The Los Angeles hotel labor movement, one of the few bright spots nationally for organized labor in the private sector, threw down the gauntlet for a higher minimum wage today.
The raw material for its campaign to raise the minimum wage for large hotels in the city to $15.37 an hour is a report from the Economic Roundtable that makes for demoralizing reading. The study found that nearly 811,000 workers in L.A. live on less than $15 an hour. That's where the study places the threshold of a "living wage," and it's hard to argue with the judgment; for a full-time worker that's about $26,250 a year. (The raise would apply at hotels with more than 100 rooms.)
As we observed in December, efforts to raise the minimum wage have become local grass-roots campaigns because Congress has dropped the ball: despite indications of interest among congressional Democrats and in the White House, the chances of a raise in the federal minimum wage any time soon are, well, conjectural. The goal of L.A. labor leaders is to move an ordinance for hotel workers through the City Council, where it's to be sponsored by council members Mike Bonin and Nury Martinez.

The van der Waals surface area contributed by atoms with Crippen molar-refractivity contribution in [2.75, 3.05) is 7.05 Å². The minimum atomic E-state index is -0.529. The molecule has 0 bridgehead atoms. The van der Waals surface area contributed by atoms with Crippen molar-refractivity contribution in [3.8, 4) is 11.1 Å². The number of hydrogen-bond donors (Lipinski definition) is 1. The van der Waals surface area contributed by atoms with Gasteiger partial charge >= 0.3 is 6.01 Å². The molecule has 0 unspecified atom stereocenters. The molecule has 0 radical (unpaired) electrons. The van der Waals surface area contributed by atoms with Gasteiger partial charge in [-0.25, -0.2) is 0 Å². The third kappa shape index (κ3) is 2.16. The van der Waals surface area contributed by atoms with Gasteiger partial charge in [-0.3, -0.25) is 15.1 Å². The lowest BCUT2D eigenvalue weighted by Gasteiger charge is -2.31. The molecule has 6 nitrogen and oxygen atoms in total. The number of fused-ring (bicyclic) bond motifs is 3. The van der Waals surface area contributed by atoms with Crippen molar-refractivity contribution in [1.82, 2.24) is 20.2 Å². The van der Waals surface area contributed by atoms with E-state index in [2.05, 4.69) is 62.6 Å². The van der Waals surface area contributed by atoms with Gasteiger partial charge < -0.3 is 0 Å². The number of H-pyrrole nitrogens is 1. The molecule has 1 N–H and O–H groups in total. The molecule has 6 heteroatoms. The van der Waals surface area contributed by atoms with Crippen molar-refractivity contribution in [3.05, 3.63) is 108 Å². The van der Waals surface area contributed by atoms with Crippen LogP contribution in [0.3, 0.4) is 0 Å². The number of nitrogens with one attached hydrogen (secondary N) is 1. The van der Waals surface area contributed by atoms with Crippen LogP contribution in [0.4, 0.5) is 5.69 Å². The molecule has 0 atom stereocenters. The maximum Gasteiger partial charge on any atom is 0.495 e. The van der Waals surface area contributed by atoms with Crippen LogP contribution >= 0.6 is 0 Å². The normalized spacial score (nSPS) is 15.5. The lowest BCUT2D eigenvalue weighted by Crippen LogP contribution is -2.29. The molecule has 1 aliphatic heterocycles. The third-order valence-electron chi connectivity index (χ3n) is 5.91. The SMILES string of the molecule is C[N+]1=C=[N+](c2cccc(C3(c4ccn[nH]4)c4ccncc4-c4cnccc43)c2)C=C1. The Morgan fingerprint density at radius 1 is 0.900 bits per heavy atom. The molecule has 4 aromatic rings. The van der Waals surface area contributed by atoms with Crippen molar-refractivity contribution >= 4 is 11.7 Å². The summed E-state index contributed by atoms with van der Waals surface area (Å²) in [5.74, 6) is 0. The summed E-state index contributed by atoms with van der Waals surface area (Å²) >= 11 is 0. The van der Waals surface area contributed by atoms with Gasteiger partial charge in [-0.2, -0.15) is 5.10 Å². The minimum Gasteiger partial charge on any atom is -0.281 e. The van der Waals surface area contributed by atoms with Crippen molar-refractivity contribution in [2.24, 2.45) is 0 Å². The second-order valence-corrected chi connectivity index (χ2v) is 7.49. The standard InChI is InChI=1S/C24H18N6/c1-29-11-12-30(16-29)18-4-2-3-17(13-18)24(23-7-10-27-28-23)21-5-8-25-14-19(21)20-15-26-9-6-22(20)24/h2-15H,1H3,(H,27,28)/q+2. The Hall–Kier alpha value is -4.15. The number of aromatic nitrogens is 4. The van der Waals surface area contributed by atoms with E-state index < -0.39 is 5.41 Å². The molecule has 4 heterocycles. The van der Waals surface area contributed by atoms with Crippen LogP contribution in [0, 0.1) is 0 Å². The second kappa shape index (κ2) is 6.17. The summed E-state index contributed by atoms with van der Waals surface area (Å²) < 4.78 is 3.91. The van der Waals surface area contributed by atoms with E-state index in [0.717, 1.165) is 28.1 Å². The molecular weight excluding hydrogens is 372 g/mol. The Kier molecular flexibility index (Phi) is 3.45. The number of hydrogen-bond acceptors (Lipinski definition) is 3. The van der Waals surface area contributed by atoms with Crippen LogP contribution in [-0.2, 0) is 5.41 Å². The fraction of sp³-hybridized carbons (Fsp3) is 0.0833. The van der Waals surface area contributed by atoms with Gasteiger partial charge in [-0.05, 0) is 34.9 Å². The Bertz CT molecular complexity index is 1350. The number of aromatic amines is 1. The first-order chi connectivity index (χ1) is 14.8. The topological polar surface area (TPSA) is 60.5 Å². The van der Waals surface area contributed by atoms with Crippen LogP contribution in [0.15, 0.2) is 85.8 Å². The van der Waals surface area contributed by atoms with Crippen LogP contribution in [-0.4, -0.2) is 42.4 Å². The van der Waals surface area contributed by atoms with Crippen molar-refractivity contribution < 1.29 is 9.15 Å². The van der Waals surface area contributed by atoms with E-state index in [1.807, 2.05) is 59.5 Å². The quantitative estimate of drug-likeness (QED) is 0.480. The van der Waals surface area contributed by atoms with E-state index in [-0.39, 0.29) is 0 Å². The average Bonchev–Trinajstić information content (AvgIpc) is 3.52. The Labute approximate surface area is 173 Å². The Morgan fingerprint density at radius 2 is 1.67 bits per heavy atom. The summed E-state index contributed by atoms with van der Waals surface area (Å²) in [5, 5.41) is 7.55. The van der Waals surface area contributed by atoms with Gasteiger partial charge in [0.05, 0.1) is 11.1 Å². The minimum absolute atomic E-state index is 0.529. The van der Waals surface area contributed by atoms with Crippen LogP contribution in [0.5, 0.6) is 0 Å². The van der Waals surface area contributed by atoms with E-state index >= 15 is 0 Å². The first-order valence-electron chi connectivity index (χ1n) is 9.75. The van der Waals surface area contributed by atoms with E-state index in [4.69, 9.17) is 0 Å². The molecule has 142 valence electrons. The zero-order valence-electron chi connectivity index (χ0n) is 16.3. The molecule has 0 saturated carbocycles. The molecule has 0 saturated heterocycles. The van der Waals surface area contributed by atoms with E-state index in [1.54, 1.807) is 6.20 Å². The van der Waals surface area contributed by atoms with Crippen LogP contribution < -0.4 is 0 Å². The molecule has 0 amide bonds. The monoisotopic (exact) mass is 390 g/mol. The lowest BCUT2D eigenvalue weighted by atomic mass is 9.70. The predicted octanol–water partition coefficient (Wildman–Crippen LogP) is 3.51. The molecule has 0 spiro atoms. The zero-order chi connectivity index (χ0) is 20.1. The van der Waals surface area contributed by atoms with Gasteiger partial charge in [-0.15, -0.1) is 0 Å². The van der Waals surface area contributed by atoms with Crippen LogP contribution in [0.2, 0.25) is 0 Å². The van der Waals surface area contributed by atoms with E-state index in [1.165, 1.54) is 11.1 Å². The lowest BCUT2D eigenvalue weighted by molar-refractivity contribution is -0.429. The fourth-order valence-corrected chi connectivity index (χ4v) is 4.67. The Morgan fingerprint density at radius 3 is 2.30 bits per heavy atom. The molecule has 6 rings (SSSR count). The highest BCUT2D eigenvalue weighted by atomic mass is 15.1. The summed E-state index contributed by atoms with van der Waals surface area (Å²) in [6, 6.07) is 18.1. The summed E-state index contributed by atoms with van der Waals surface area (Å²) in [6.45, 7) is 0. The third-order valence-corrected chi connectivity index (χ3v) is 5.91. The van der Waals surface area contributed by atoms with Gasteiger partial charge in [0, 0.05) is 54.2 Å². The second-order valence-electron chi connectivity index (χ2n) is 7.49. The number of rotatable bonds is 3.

Here's what's at stake. Some 46% of the city's full- and part-time workers collect less than $15 an hour. They're concentrated in the hospitality (hotel and restaurant), retail trade and construction industries, where they constitute 50% of the workforce or higher. In hotels and restaurants, nearly 7 in 10 workers earn less. They've been falling further behind because of inflation -- the minimum wage in 1968 of $1.60 an hour had a value in 2012 dollars of $10.51; but California's minimum wage today is $8. (It's set to rise to $10 -- in 2016.)
"I don't think most people in the city realize the percentage of people here who work for less than a living wage," Maria Elena Durazo, head of the county Federation of Labor, told me. She points out that Los Angeles was one of the first major cities in the country to adopt a living wage ordinance, in 1997. The measure, extended to LAX in 1999, initially required a minimum wage of $8.50 an hour ($7.25 if minimal medical benefits were included).
"L.A. should be a leader," she said. "If it could set an example for other cities, I'd love for that to happen."
The Roundtable report makes the case that an adequate minimum wage is an economic stimulus measure, for wage earners at that level spend everything they earn. The study estimates that the $7.6 billion in additional wage income would generate $9.2 billion in annual sales county-wide, which in turn could create nearly 65,000 new jobs.
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